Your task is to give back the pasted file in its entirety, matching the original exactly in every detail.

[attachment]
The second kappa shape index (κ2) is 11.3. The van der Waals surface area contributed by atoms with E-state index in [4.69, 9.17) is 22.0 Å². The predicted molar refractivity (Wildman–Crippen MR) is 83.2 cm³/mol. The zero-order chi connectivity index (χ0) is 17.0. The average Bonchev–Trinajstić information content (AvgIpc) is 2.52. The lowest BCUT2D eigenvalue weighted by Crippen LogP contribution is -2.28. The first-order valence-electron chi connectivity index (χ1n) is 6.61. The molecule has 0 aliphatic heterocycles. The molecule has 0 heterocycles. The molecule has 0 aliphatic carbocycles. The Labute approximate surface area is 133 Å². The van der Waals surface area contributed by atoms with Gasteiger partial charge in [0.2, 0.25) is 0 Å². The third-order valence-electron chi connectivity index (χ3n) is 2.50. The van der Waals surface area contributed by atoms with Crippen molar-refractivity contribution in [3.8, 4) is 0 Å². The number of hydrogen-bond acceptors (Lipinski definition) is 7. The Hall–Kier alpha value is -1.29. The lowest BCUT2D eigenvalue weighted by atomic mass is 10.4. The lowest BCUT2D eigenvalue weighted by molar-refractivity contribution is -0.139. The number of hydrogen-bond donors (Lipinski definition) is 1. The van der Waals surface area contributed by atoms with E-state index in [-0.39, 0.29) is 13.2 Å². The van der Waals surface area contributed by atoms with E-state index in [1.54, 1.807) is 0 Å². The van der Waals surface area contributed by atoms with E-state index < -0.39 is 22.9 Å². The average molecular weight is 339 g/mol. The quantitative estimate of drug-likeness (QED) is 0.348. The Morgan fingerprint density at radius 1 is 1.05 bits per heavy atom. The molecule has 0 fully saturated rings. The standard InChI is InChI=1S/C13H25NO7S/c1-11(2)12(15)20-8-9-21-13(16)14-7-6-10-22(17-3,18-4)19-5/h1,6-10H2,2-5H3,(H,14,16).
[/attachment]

The second kappa shape index (κ2) is 11.3. The van der Waals surface area contributed by atoms with E-state index in [4.69, 9.17) is 22.0 Å². The predicted molar refractivity (Wildman–Crippen MR) is 83.2 cm³/mol. The zero-order chi connectivity index (χ0) is 17.0. The average Bonchev–Trinajstić information content (AvgIpc) is 2.52. The lowest BCUT2D eigenvalue weighted by Crippen LogP contribution is -2.28. The first-order valence-electron chi connectivity index (χ1n) is 6.61. The molecule has 0 aliphatic heterocycles. The molecule has 0 heterocycles. The molecule has 0 aliphatic carbocycles. The Labute approximate surface area is 133 Å². The van der Waals surface area contributed by atoms with Gasteiger partial charge in [0.2, 0.25) is 0 Å². The third-order valence-electron chi connectivity index (χ3n) is 2.50. The van der Waals surface area contributed by atoms with Crippen molar-refractivity contribution in [3.8, 4) is 0 Å². The number of hydrogen-bond acceptors (Lipinski definition) is 7. The Hall–Kier alpha value is -1.29. The lowest BCUT2D eigenvalue weighted by atomic mass is 10.4. The lowest BCUT2D eigenvalue weighted by molar-refractivity contribution is -0.139. The number of hydrogen-bond donors (Lipinski definition) is 1. The van der Waals surface area contributed by atoms with E-state index in [-0.39, 0.29) is 13.2 Å². The van der Waals surface area contributed by atoms with E-state index in [1.54, 1.807) is 0 Å². The van der Waals surface area contributed by atoms with E-state index < -0.39 is 22.9 Å². The average molecular weight is 339 g/mol. The quantitative estimate of drug-likeness (QED) is 0.348. The Morgan fingerprint density at radius 1 is 1.05 bits per heavy atom. The molecule has 0 fully saturated rings. The standard InChI is InChI=1S/C13H25NO7S/c1-11(2)12(15)20-8-9-21-13(16)14-7-6-10-22(17-3,18-4)19-5/h1,6-10H2,2-5H3,(H,14,16).